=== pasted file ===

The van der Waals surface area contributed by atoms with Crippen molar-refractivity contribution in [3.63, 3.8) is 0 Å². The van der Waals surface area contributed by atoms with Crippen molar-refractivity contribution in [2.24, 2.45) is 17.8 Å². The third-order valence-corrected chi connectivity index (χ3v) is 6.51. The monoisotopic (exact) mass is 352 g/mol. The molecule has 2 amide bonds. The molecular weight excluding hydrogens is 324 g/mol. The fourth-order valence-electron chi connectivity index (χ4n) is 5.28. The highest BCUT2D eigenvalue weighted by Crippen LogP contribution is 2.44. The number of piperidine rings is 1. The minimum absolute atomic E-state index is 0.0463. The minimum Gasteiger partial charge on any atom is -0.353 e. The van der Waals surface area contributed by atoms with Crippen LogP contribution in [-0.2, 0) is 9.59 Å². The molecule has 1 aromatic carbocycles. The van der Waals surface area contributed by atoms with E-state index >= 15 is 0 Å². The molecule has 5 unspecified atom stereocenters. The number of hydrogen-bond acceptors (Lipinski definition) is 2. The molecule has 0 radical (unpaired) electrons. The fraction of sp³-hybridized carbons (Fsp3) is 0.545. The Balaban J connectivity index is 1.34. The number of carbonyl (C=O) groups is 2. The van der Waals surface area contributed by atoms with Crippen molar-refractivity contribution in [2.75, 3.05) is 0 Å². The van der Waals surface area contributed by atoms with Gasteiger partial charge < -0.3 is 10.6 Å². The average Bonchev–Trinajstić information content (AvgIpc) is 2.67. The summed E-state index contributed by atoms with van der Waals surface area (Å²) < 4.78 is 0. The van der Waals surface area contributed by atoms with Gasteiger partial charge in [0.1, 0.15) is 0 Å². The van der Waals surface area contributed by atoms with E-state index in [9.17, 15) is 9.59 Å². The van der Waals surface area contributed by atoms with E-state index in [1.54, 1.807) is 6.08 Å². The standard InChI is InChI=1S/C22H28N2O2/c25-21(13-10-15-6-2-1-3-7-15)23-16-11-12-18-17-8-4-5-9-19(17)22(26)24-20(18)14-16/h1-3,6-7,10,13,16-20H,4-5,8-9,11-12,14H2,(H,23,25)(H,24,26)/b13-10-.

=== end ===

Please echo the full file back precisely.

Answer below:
The van der Waals surface area contributed by atoms with Crippen molar-refractivity contribution in [3.63, 3.8) is 0 Å². The van der Waals surface area contributed by atoms with Crippen molar-refractivity contribution in [2.24, 2.45) is 17.8 Å². The third-order valence-corrected chi connectivity index (χ3v) is 6.51. The monoisotopic (exact) mass is 352 g/mol. The molecule has 2 amide bonds. The molecular weight excluding hydrogens is 324 g/mol. The fourth-order valence-electron chi connectivity index (χ4n) is 5.28. The highest BCUT2D eigenvalue weighted by Crippen LogP contribution is 2.44. The number of piperidine rings is 1. The minimum absolute atomic E-state index is 0.0463. The minimum Gasteiger partial charge on any atom is -0.353 e. The van der Waals surface area contributed by atoms with Crippen LogP contribution in [-0.2, 0) is 9.59 Å². The molecule has 1 aromatic carbocycles. The van der Waals surface area contributed by atoms with E-state index >= 15 is 0 Å². The molecule has 5 unspecified atom stereocenters. The number of hydrogen-bond acceptors (Lipinski definition) is 2. The molecule has 0 radical (unpaired) electrons. The fraction of sp³-hybridized carbons (Fsp3) is 0.545. The Balaban J connectivity index is 1.34. The number of carbonyl (C=O) groups is 2. The van der Waals surface area contributed by atoms with Crippen molar-refractivity contribution in [2.75, 3.05) is 0 Å². The van der Waals surface area contributed by atoms with Gasteiger partial charge < -0.3 is 10.6 Å². The average Bonchev–Trinajstić information content (AvgIpc) is 2.67. The summed E-state index contributed by atoms with van der Waals surface area (Å²) < 4.78 is 0. The van der Waals surface area contributed by atoms with Gasteiger partial charge in [0.1, 0.15) is 0 Å². The van der Waals surface area contributed by atoms with E-state index in [9.17, 15) is 9.59 Å². The van der Waals surface area contributed by atoms with E-state index in [1.54, 1.807) is 6.08 Å². The standard InChI is InChI=1S/C22H28N2O2/c25-21(13-10-15-6-2-1-3-7-15)23-16-11-12-18-17-8-4-5-9-19(17)22(26)24-20(18)14-16/h1-3,6-7,10,13,16-20H,4-5,8-9,11-12,14H2,(H,23,25)(H,24,26)/b13-10-.